I’ve worked on two movies in Boston, both during the winter. I grew up in New York, and I know what a snow day is, but I didn’t know a movie shoot could have them, too. This is from the Joy shoot in 2015. I love this photo and not just for the memories (as when the roof of our stage caved in from the weight of the snow, and we didn’t know for a week or two if we would be allowed back in). I mainly love the filth and grime, a standard fascination of mine, and something I would put in my “library” of scenic reference.
Another great thing about location scouting is the opportunity it gives me to snoop around and take pictures of the hidden aspects of people’s lives. I love opening cabinets and closet doors, especially when they are in the home of someone who has lived there a long time. This pantry was in a very stylishly decorated, mid-century Spanish-style house in Los Angeles. I love the extremely varied shapes and sizes of food goods crammed together and the way the plastic bags hanging from the hooks create a proscenium.
Location scouting can be tedious, but when I get to see a home like this it makes all the McMansions worth it. Reality is really stranger than fiction, and that’s why it’s so hard to make a set look believable — it’s all the little things. This bedroom was in a very beautiful and grand old house in a gated community near Hancock Park. The gentleman who lived there had spent his whole life in the house. I could never have made up the plastic wastebasket with the white plastic liner next to that Rococo bed or the stacked newspaper at the foot of it.
I was walking around downtown Memphis, a city I first visited in 2015 as a juror for the Indie Memphis Film Festival, when I saw these buildings. I love Brutalist architecture. To me, it seems as modern and foreboding as it must have seemed to Truffaut and Antonioni.
I’ve become more of an Instagram purist, so it’s a bit odd to look back at some of my older posts and see how heavily filtered they were.
I took this in Ohio, north of Cincinnati, while scouting for Carol in early 2014. Period storefronts are hard to pull off, and I’m always looking for examples of manufactured signs that don’t look quaint or kitschy. I love the scale and graphic simplicity of huge signs like this. I was also attracted to the way this sign has aged and is starting to fall apart.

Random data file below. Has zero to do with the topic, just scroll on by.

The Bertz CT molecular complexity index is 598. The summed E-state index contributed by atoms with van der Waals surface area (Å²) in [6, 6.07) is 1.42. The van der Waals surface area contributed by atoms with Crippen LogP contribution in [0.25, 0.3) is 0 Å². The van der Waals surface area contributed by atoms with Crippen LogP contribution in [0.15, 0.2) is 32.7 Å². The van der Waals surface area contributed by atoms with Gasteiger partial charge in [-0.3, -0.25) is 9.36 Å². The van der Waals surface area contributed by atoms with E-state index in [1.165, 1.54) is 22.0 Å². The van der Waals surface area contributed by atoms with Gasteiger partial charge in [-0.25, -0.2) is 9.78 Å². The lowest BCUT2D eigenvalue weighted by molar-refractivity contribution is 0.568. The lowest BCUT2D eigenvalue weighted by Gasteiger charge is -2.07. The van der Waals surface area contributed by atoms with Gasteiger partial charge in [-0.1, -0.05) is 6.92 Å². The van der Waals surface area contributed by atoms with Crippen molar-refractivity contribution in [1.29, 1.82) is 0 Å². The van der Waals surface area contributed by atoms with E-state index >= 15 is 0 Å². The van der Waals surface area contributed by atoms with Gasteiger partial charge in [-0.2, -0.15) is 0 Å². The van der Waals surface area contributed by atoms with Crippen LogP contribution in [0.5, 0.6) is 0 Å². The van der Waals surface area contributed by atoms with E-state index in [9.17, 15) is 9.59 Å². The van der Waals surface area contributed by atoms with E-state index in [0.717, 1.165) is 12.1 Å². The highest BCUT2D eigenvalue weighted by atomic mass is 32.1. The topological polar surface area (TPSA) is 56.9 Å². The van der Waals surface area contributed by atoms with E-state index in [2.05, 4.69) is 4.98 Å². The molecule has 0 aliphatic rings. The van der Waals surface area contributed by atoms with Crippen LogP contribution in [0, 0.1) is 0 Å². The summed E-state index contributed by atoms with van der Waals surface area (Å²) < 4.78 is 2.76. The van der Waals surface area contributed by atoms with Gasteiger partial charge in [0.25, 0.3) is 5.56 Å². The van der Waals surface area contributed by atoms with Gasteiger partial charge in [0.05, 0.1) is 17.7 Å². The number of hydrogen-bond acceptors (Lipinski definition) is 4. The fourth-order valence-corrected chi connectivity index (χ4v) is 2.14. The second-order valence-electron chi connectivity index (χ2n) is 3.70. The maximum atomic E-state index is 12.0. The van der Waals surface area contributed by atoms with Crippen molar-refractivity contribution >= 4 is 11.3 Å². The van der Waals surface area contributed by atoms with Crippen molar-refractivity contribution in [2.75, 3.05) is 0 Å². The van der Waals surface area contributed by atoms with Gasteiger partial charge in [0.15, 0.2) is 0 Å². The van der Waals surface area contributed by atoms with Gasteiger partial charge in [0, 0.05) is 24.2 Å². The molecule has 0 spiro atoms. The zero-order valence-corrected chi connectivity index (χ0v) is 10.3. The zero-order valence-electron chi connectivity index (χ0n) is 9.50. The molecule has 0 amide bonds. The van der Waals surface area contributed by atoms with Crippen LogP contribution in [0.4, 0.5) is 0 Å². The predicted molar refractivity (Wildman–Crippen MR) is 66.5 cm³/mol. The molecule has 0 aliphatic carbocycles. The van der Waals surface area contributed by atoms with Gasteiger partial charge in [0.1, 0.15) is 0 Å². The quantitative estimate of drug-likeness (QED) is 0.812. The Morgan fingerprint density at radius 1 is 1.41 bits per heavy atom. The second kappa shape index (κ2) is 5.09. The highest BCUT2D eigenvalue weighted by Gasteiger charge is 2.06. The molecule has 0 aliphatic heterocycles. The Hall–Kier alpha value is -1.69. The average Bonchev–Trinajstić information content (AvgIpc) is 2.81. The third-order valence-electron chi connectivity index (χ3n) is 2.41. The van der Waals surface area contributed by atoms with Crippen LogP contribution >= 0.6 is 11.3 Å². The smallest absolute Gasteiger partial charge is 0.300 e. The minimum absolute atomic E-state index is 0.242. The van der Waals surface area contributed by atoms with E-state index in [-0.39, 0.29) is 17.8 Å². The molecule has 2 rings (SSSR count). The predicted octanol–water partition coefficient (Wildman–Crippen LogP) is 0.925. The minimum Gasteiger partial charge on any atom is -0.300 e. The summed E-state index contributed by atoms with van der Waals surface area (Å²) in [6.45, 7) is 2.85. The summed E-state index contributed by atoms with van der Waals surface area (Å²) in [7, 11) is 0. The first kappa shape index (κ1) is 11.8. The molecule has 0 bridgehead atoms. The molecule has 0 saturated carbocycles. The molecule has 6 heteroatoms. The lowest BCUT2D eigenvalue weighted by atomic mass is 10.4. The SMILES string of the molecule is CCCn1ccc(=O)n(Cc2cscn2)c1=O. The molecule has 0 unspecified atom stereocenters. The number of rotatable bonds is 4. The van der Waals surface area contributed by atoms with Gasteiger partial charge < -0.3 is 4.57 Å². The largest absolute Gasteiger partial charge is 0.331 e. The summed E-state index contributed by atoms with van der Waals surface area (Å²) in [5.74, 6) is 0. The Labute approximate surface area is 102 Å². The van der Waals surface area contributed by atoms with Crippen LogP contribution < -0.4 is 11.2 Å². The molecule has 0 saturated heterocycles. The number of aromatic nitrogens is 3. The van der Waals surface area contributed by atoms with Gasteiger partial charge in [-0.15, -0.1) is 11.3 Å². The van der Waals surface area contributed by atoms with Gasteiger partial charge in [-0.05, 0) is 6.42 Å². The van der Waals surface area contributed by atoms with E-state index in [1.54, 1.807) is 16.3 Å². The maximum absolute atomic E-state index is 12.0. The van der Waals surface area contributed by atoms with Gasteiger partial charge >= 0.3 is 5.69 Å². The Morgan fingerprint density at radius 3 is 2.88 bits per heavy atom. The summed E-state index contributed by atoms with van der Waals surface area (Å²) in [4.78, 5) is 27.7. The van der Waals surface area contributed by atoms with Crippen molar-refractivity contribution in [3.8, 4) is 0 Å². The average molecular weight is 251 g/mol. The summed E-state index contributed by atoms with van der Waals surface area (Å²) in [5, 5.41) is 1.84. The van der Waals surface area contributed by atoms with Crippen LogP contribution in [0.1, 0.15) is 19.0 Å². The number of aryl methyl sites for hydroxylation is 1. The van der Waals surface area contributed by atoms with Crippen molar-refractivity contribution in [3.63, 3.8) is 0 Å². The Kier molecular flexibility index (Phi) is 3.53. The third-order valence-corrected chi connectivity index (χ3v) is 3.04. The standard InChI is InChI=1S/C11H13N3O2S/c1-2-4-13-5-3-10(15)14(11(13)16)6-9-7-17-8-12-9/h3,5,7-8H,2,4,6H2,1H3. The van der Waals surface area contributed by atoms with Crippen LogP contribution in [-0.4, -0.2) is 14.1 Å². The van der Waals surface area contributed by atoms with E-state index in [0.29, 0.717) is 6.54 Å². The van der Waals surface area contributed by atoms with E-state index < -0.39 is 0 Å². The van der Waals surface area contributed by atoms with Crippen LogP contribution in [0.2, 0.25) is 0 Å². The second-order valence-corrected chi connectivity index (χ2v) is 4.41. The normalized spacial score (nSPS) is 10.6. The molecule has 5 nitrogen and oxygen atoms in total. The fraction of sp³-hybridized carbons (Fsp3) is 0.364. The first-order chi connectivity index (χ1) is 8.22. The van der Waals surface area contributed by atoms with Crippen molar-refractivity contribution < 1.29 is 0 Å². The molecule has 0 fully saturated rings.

This one is not so much inspiration for me as an encapsulation of references, memories and ideas. I took it while scouting in Long Beach for Battle of the Sexes. I love the color palette, which is reminiscent of the one I used in Carol. But it also reminds me of the scene in Brokeback Mountain where Heath Ledger is eating pie alone in the Greyhound station coffee shop. When planning that scene, Ang Lee and I would sometimes refer to it as the “Edward Hopper” scene. And this woman eating alone in a diner definitely reminded me of an Edward Hopper painting.
So often, the references come full circle. And I really think that is the core of my work.
Judy Becker has worked with David O. Russell, Todd Hanes, Jonathan Dayton and Valerie Faris and many other acclaimed feature film directors. She received an Academy Award nomination for her work on American Hustle. She has also worked in television with Lena Dunham and Ryan Murphy. Some of her personal favorites are Taxi Driver, Mean Streets and The King of Comedy; William Eggleston and Stephen Shore; Mies van der Rohe’s Barcelona Pavilion, Sunnylands and all Brutalist architecture.
Also, make sure to read Becker on “What Makes a Good Production Designer.”